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Well Schooled

Public School

In our never-ending thirst for knowledge, we sat down for a few words of wisdom with Dao-Yi Chow and Maxwell Osborne, veterans of urban education and creators of Public School, the rugged, multi-purpose streetwear label that hits stores mid month.

Kempt: What is the inspiration behind Public School?

Chow: New York City—of course—and anyone who's ever survived public school. Our man is someone who's well-traveled and appreciates details.

Kempt: So than who is your ideal model for Public School?

Osborne: We are our best models.

Kempt: How modest. What parts of New York inspired this line—and don't say your apartment?

Chow: I don't think it's any one place. It's more of the idea of New York, all the five boroughs. Moving around the city and just collecting that energy everywhere you go.

Kempt: What are your favorite haunts in the five boroughs?

Chow: Max probably goes out more than me—but Bar Pitti and Freeman's for sure.

Osborne: Naw, naw—I don't go out that much. I just go with the wind. Someone tells me something's going on, I'm gonna go.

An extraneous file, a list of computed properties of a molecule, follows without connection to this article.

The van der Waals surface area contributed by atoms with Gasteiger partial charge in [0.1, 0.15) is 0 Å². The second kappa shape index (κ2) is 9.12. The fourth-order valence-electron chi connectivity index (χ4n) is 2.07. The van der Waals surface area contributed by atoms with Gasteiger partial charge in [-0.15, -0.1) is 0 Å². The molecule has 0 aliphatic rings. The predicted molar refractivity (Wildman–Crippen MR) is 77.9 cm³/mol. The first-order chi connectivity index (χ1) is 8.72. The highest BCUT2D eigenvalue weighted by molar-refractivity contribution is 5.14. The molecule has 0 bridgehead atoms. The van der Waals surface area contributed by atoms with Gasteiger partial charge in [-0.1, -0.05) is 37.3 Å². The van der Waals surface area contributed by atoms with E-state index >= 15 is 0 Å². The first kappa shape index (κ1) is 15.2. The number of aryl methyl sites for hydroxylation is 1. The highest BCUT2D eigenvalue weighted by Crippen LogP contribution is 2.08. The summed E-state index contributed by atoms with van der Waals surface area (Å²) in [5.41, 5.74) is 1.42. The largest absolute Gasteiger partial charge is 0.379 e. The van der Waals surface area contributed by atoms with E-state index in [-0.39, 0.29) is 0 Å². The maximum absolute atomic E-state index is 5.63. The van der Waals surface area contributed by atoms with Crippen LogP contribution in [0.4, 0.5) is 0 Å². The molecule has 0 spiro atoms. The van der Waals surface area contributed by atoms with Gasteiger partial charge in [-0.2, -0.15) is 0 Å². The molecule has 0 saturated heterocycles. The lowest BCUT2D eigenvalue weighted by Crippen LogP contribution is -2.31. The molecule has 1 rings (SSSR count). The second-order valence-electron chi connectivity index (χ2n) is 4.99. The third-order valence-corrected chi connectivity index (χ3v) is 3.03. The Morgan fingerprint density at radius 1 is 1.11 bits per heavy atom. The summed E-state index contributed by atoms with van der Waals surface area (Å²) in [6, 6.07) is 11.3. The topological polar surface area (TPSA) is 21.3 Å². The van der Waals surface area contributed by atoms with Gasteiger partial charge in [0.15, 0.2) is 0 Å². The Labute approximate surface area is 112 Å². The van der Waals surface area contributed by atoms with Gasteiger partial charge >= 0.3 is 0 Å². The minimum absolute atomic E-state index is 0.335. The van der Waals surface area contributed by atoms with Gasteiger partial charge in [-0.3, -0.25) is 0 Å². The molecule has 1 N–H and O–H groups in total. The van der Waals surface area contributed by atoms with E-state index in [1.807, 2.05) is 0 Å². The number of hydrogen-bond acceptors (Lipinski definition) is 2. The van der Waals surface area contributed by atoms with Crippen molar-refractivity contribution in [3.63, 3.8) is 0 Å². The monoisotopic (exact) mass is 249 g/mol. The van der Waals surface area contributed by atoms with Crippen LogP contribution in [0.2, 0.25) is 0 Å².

Kempt: Where do you see men's fashion heading in the next few seasons?

Chow: It's always a pendulum—left to right—and I think we just experienced streetwear stuff, loud, gaudy and, on the collections side, real minimalism. I think, in general, it's going to get smarter and more detailed. People's appreciation of fabrication and fit is only going to get better and as they get more exposed, they'll become more educated about what makes a garment a garment.

Kempt: Any designers you like right now?

Chow: Dior

Osborne: Yeah, and Alexandre Plokhov [formerly of Cloak, now Versace]

Chow: Neil Barrett, you know, Balenciaga, Marc Jacobs—there's always more people out there that we like than we don't like.

Kempt: Why so many hidden pockets, zippers and compartments in your clothes?

Osborne: That's New York City—you're always on the move and you have to put everything somewhere. No matter what it is, you'll always need a pocket for it.

Chow: It's not always functional, though. A bit of it is aesthetic. The shape or the drape of a pocket or a zipper, even a hidden one, can be really important. It always feels masculine to me.

Kempt: Did you go to public school yourselves?

Chow: PS 69.

Osborne: PS 41, Clinton and, oh man, Catholic school.

Chow: Damn, kid—public school, all day—if it ain't PS it's BS.

Kempt: If New York was a woman, who would she be?

Osborne: New York is like every woman and no woman…

_Public School is available at Barney's_